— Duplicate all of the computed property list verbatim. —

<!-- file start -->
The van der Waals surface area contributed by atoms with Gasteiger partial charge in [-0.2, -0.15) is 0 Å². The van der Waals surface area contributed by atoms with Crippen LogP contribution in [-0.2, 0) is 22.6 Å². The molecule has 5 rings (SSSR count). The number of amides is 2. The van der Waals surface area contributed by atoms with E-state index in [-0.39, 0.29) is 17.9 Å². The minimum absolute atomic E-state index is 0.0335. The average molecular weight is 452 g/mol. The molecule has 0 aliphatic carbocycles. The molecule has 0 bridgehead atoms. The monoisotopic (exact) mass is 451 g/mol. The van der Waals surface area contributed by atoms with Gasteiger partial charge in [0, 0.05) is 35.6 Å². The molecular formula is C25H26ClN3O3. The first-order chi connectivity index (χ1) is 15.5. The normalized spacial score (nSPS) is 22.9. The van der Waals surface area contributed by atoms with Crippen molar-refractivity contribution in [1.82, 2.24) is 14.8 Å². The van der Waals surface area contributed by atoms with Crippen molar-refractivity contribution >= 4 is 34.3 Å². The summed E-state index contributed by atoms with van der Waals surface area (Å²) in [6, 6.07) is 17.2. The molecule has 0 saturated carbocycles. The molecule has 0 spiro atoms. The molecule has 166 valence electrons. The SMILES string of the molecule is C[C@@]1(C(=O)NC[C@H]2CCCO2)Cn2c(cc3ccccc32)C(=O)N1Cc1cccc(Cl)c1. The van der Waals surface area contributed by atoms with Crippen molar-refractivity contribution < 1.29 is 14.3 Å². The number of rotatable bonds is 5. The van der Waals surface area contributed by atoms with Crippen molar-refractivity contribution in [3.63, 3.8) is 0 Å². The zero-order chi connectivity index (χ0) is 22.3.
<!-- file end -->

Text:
The van der Waals surface area contributed by atoms with Gasteiger partial charge in [-0.2, -0.15) is 0 Å². The van der Waals surface area contributed by atoms with Crippen LogP contribution in [-0.2, 0) is 22.6 Å². The molecule has 5 rings (SSSR count). The number of amides is 2. The van der Waals surface area contributed by atoms with E-state index in [-0.39, 0.29) is 17.9 Å². The minimum absolute atomic E-state index is 0.0335. The average molecular weight is 452 g/mol. The molecule has 0 aliphatic carbocycles. The molecule has 0 bridgehead atoms. The monoisotopic (exact) mass is 451 g/mol. The van der Waals surface area contributed by atoms with Gasteiger partial charge in [0, 0.05) is 35.6 Å². The molecular formula is C25H26ClN3O3. The first-order chi connectivity index (χ1) is 15.5. The normalized spacial score (nSPS) is 22.9. The van der Waals surface area contributed by atoms with Crippen molar-refractivity contribution in [1.82, 2.24) is 14.8 Å². The van der Waals surface area contributed by atoms with Crippen molar-refractivity contribution >= 4 is 34.3 Å². The summed E-state index contributed by atoms with van der Waals surface area (Å²) in [6, 6.07) is 17.2. The molecule has 0 saturated carbocycles. The molecule has 0 spiro atoms. The molecule has 166 valence electrons. The SMILES string of the molecule is C[C@@]1(C(=O)NC[C@H]2CCCO2)Cn2c(cc3ccccc32)C(=O)N1Cc1cccc(Cl)c1. The van der Waals surface area contributed by atoms with Crippen molar-refractivity contribution < 1.29 is 14.3 Å². The number of rotatable bonds is 5. The van der Waals surface area contributed by atoms with Crippen molar-refractivity contribution in [3.63, 3.8) is 0 Å². The zero-order chi connectivity index (χ0) is 22.3.